Tau as a Therapeutic Target for Anti-Alzheimer Drugs
Since tau has been recognized as an important actor in neurodegenerative diseases, many molecules that act on tau pathology have been investigated as potential vectors for therapeutic approaches for AD, but also for other tauopathies such as PSP or CBD. One of the molecules that have attracted much attention is the phenothiazine methylthioninium chloride, better known as methylene blue (MB). MB has a very interesting property as an aggregation inhibitor for proteins that adopt beta sheet conformation (32).
Rember™ is the trade name of MB, and a Phase II study randomizing 321 mild to moderate AD patients with placebo or three different doses of Rember™ was presented in 2008 at the International Conference on AD in Chicago. Treatment effects of four points were described on ADAS-Cog on the treatment group as compared to placebo subjects, and also conservation on the cerebral blood flow and brain glucose used in SPECT and FDG-PET scans (33). However, as today, the lack of peer reviewed publications on this compound affect the reliability of the results. In animal models, the effects of MB on cognition appears not to be related to a reduction on NFTs but to a decrease in soluble tau levels (34) (Figure 2).
Figure 2. Schematic representation on the changes in tau leading to pathological conditions, formation of neurofibrillary tangles, and some molecules that exert their actions on polymeric forms of pathological tau and that appear to prevent polymers formation and possible disassembly of these filaments.
Other groups have focused their efforts on investigating tau kinases inhibitors (16) or tau phosphatase activators (17), as an indirect manner to halt tau hyperphosphorylation, recognized as leading to pathological aggregation of the protein. However, difficulties in finding specific inhibitors/activators with adequate safety profiles have impacted in the lack of new drugs in this area (32, 35). A possible way to decrease adverse effects of tau kinase inhibition might be the use of relatively broad specificity, low power compounds (36).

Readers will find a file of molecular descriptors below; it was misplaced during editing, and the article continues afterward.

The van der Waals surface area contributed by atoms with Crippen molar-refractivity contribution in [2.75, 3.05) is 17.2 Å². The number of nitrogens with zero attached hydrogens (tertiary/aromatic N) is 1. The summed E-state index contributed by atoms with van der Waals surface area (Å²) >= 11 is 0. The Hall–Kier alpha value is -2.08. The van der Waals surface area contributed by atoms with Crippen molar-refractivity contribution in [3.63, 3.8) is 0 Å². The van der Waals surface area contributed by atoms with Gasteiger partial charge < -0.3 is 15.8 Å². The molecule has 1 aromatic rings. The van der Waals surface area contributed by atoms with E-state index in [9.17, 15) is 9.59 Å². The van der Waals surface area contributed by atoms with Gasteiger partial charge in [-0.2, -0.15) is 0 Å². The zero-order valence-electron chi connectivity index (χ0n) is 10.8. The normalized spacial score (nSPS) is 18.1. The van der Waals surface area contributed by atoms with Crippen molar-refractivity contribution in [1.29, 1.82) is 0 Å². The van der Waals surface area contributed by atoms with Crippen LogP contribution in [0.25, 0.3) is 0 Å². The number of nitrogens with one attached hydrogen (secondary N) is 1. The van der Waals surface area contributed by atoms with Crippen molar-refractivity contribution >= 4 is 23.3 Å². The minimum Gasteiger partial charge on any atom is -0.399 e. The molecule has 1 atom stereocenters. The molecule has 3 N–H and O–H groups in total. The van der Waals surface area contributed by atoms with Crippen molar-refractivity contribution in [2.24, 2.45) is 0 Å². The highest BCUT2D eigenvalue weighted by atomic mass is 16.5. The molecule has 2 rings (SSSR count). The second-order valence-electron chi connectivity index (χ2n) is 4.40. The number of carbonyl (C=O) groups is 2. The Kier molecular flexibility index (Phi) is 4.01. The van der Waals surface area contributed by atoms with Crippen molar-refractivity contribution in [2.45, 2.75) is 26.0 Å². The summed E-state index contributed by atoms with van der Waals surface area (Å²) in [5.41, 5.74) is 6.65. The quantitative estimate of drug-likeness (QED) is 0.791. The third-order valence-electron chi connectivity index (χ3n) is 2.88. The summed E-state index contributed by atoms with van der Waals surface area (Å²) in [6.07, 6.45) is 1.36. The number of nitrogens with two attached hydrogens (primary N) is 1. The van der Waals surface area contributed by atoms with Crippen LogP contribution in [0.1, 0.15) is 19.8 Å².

Davunetide is an eight aminoacids peptide that can be administered intranasally or intravenously and has been described as a tau hyperphosphorylation inhibitor as well as an inhibitor of caspase 3 activation (37). Davunetide has been successfully evaluated in a series of in vitro and in vivo models (38) for neurodegenerative diseases that include AD, PSP, and schizophrenia (38, 39).
An example of “non-traditional” approaches to tau aggregation regulation includes chaperones modulation. Hsp 70 chaperones assist protein-folding processes and are found up-regulated in several tumors, but also in neurodegenerative diseases such as Pick’s disease, AD, and other tauopathies. Deregulation in Hsp 70 chaperones appears to be implicated in the processes of tau aggregation, so compounds that bind Hsp 70 chaperones are under investigation as possible treatment compounds for neurodegenerative diseases, since there is evidence that Hsp 70 inhibition leads to tau ubiquitination and clearance through ubiquitin-proteasome system (40).
There are some natural compounds that are able to inhibit tau aggregation and possibly, make an impact in neurodegenerative diseases. Shilajit is a natural phytocomplex that has been found in the Himalayan Mountains between India and Nepal and also in the Tibet and Afghanistan and has been used in ayurvedic medicine for centuries as a rejuvenating compound. Our laboratory has worked with the Andean Compound (or Andean shilajit), a natural compound that can be found in Andean Mountains. Andean shilajit is generated by a long-term degradation of certain plants by microorganisms, mostly fungi and is rich in Fulvic Acid (FA) and humic substances among others (Figure 2). This natural endemic phytocomplex, resulting from fossilized plants degradation through the years, was discovered in 2008 in the North of Chile and was named Andean Compound (41). In vitro assays and cell culture data show that Andean Compound and FA strongly interferes with tau aggregation, and interestingly an increase in neurites outgrowth has been observed in neural cell cultures exposed to this natural compound (42). In addition, a placebo-controlled pilot clinical study suggests that consumption of a nutraceutical formulation of Andean Compound plus B complex vitamins may produce stabilization of cognitive function in AD patients at a 24-weeks as determined with Global deterioration scale (GDS) and Neuropsychiatric inventory (NPI) measurements (42) (Figure 2). On the other hand the same shilajit – based compound has a very good safety profile when tested on healthy population (unpublished data).